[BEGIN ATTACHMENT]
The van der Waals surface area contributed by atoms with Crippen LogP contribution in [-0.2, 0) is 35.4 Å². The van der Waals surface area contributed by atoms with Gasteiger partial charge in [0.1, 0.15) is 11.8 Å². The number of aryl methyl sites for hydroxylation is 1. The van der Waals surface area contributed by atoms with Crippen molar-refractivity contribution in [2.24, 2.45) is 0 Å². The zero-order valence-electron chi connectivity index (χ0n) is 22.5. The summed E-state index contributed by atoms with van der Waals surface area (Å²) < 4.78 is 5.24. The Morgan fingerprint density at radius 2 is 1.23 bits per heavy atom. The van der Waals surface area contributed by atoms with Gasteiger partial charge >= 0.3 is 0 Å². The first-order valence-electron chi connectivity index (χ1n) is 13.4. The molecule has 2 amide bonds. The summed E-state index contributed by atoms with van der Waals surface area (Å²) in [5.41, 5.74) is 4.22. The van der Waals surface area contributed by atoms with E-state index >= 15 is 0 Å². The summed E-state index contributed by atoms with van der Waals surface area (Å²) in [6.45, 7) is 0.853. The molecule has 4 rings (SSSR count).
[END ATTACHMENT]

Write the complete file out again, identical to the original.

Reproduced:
The van der Waals surface area contributed by atoms with Crippen LogP contribution in [-0.2, 0) is 35.4 Å². The van der Waals surface area contributed by atoms with Gasteiger partial charge in [0.1, 0.15) is 11.8 Å². The number of aryl methyl sites for hydroxylation is 1. The van der Waals surface area contributed by atoms with Crippen molar-refractivity contribution in [2.24, 2.45) is 0 Å². The zero-order valence-electron chi connectivity index (χ0n) is 22.5. The summed E-state index contributed by atoms with van der Waals surface area (Å²) < 4.78 is 5.24. The Morgan fingerprint density at radius 2 is 1.23 bits per heavy atom. The van der Waals surface area contributed by atoms with Gasteiger partial charge >= 0.3 is 0 Å². The first-order valence-electron chi connectivity index (χ1n) is 13.4. The molecule has 2 amide bonds. The summed E-state index contributed by atoms with van der Waals surface area (Å²) in [5.41, 5.74) is 4.22. The van der Waals surface area contributed by atoms with E-state index >= 15 is 0 Å². The summed E-state index contributed by atoms with van der Waals surface area (Å²) in [6.45, 7) is 0.853. The molecule has 4 rings (SSSR count).